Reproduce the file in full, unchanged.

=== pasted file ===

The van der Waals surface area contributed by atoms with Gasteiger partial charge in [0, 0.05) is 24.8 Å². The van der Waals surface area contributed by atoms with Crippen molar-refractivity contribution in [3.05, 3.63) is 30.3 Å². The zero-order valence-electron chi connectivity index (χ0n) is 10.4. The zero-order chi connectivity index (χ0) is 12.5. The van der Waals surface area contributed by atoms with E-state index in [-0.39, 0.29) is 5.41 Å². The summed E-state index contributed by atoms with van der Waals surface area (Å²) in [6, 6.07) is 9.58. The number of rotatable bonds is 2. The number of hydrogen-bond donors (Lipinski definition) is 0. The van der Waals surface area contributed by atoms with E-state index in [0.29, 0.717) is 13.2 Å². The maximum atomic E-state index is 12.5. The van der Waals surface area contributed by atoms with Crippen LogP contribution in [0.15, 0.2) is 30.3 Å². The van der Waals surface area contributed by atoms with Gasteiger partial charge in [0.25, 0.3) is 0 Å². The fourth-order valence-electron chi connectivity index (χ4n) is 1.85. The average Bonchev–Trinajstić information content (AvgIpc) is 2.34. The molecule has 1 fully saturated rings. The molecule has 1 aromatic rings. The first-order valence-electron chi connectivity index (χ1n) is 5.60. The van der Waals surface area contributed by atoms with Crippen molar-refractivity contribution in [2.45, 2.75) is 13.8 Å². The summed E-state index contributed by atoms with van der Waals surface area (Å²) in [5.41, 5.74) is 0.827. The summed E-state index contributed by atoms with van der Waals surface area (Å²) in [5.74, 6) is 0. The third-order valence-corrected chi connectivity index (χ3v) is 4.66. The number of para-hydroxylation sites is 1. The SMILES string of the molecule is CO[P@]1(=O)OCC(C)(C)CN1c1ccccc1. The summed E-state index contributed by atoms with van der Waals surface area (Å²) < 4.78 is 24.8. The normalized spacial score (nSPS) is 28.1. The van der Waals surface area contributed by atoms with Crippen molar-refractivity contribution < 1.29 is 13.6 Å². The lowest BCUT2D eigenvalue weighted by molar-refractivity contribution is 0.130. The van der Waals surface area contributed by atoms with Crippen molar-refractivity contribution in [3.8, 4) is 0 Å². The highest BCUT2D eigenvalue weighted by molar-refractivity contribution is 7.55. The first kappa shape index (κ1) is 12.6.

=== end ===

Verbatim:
The van der Waals surface area contributed by atoms with Gasteiger partial charge in [0, 0.05) is 24.8 Å². The van der Waals surface area contributed by atoms with Crippen molar-refractivity contribution in [3.05, 3.63) is 30.3 Å². The zero-order valence-electron chi connectivity index (χ0n) is 10.4. The zero-order chi connectivity index (χ0) is 12.5. The van der Waals surface area contributed by atoms with E-state index in [-0.39, 0.29) is 5.41 Å². The summed E-state index contributed by atoms with van der Waals surface area (Å²) in [6, 6.07) is 9.58. The number of rotatable bonds is 2. The number of hydrogen-bond donors (Lipinski definition) is 0. The van der Waals surface area contributed by atoms with E-state index in [0.29, 0.717) is 13.2 Å². The maximum atomic E-state index is 12.5. The van der Waals surface area contributed by atoms with Crippen LogP contribution in [0.15, 0.2) is 30.3 Å². The van der Waals surface area contributed by atoms with Gasteiger partial charge in [0.25, 0.3) is 0 Å². The fourth-order valence-electron chi connectivity index (χ4n) is 1.85. The average Bonchev–Trinajstić information content (AvgIpc) is 2.34. The molecule has 1 fully saturated rings. The molecule has 1 aromatic rings. The first-order valence-electron chi connectivity index (χ1n) is 5.60. The van der Waals surface area contributed by atoms with Crippen molar-refractivity contribution in [2.45, 2.75) is 13.8 Å². The summed E-state index contributed by atoms with van der Waals surface area (Å²) in [5.41, 5.74) is 0.827. The summed E-state index contributed by atoms with van der Waals surface area (Å²) in [5.74, 6) is 0. The third-order valence-corrected chi connectivity index (χ3v) is 4.66. The number of para-hydroxylation sites is 1. The SMILES string of the molecule is CO[P@]1(=O)OCC(C)(C)CN1c1ccccc1. The summed E-state index contributed by atoms with van der Waals surface area (Å²) < 4.78 is 24.8. The normalized spacial score (nSPS) is 28.1. The van der Waals surface area contributed by atoms with Crippen molar-refractivity contribution < 1.29 is 13.6 Å². The lowest BCUT2D eigenvalue weighted by molar-refractivity contribution is 0.130. The van der Waals surface area contributed by atoms with Crippen molar-refractivity contribution in [3.8, 4) is 0 Å². The highest BCUT2D eigenvalue weighted by molar-refractivity contribution is 7.55. The first kappa shape index (κ1) is 12.6.